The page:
Blood p-tau levels linked to amyloid plaque in Alzheimer's disease

2022 08 01 18 21 3281 Brain Amyloid Plaque Neuron 400

Blood levels of phosphorylated tau (p-tau) in Alzheimer's disease patients appear to be linked more to beta-amyloid plaque deposits in the brain than tau neurofibrillary tangles found on PET imaging, Canadian researchers have found.

The results shed light on an underexplored area of research, wrote a team led by Dr. Pedro Rosa-Neto, PhD, of McGill University in Montreal, Quebec, in a study published December 12 in JAMA Neurology.

"Our findings contribute to the growing understanding of the role of tau phosphorylation in the beta-amyloid cascade and highlight the need for careful interpretation of p-tau biomarkers in [cognitively unimpaired] individuals and as outcomes in disease-modifying clinical trials," the group wrote.

Researchers refer to the complex brain pathology involved in Alzheimer's disease as the amyloid/tau/neurodegeneration framework, or A/T/(N). The concept suggests that neurodegeneration is caused by a cascade of events involving associations between beta-amyloid deposits and tau protein tangles.

PET imaging with radiotracers such as F-18 florbetapir (amyloid PET) and F-18 flortaucipir (tau PET) plays a key role in identifying these affected areas in the brain and are used to identify eligible patients at various stages of Alzheimer's disease for clinical drug trials. Although cerebrospinal fluid (CSF) and plasma concentrations of beta-amyloid and tau protein have also emerged as promising biomarkers for the disease, it remains unclear as to what extent biofluid measurements are associated with beta-amyloid deposits or tau neurofibrillary tangles in the brain, according to the authors.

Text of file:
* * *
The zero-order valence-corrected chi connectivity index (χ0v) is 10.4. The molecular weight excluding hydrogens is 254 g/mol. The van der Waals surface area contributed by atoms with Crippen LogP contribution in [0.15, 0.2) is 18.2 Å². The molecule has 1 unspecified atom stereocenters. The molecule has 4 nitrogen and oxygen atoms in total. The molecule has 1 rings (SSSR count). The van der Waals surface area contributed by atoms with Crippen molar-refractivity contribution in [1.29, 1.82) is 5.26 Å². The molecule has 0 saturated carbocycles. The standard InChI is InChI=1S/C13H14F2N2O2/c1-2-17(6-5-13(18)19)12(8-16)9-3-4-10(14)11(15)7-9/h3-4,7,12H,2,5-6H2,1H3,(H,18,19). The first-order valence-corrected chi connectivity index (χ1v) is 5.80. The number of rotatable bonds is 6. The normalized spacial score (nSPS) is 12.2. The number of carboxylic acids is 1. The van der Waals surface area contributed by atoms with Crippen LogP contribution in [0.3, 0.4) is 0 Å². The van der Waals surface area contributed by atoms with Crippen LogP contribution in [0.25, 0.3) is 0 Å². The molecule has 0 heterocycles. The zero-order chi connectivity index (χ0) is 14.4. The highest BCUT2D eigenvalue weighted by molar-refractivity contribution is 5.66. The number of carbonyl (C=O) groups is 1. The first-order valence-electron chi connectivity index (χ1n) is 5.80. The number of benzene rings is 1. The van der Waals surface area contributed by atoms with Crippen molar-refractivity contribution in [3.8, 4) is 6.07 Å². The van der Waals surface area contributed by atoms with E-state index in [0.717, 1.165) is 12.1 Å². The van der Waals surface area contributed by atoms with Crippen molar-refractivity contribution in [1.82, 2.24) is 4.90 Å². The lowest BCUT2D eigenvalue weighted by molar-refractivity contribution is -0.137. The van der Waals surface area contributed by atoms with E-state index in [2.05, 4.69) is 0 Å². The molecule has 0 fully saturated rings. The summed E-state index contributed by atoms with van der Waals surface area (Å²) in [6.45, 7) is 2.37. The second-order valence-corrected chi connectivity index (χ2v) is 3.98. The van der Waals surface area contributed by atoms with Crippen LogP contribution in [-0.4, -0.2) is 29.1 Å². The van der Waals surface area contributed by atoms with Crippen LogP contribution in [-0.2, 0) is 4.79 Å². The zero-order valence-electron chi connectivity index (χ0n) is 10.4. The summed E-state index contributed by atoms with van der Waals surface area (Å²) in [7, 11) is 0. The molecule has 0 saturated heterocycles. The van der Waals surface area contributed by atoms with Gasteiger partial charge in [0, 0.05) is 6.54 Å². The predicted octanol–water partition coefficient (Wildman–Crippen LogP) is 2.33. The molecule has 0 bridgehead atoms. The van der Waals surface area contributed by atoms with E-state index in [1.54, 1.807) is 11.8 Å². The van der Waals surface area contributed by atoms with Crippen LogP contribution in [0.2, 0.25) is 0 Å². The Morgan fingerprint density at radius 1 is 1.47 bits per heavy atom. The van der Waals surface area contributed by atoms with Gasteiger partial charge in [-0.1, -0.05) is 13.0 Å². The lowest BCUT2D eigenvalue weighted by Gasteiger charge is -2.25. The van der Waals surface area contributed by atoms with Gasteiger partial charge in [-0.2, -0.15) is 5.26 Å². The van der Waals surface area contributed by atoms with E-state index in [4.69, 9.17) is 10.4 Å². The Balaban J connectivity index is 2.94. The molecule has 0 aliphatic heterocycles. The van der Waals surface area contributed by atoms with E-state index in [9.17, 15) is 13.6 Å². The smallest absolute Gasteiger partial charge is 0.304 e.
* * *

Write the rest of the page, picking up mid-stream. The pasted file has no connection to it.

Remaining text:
To elucidate the issue, the researchers evaluated the association between four p-tau cerebrospinal fluid and plasma biomarkers (p-tau181, p-tau217, p-tau231, and p-tau235) with beta-amyloid deposits and tau tangles visualized on patient PET scans. They calculated any associations between PET imaging and fluid biomarkers in 609 patients who were previously enrolled in two large clinical cohorts. Participants included cognitively unimpaired individuals and patients with mild cognitive impairment and dementia.

The investigators' analyses revealed that plasma p-tau181, p-tau217, and p-tau231 had strong associations with amyloid PET findings in patients across the neocortex. Furthermore, p-tau181, p-tau217, and p-tau231 were closely associated with measures of F-18 florbetapir radiotracer uptake by beta-amyloid plaque deposits.

In comparison, associations between plasma concentrations of p-tau181, p-tau217, and p-tau231 with tau PET imaging were lower, including in medial temporal cortices, which is the earliest region to display atrophy over the course of Alzheimer's disease.

Lastly, the group reported that a comparison of these correlations showed that p-tau181, p-tau217, and p-tau231 were significantly more closely associated with amyloid PET than with tau PET, with an 11% difference in plasma p-tau181, a 9% difference in p-tau217, and a 13% difference in p-tau231.

"For all four p-tau phosphorylation sites examined in the cerebrospinal fluid, p-tau was more closely associated with cerebral beta-amyloid plaques than with tau neurofibrillary tangles," Rosa-Neto and colleagues explained.

Taken together with previous research, including autopsy studies, these new findings support evidence of strong associations between beta-amyloid plaques and p-tau biomarkers, which both precede the development of widespread neurofibrillary tangles, the authors added.

"Our study highlights the need for a granular approach to tau biomarkers, in which different tau biomarkers provide complementary but not interchangeable information," they concluded.

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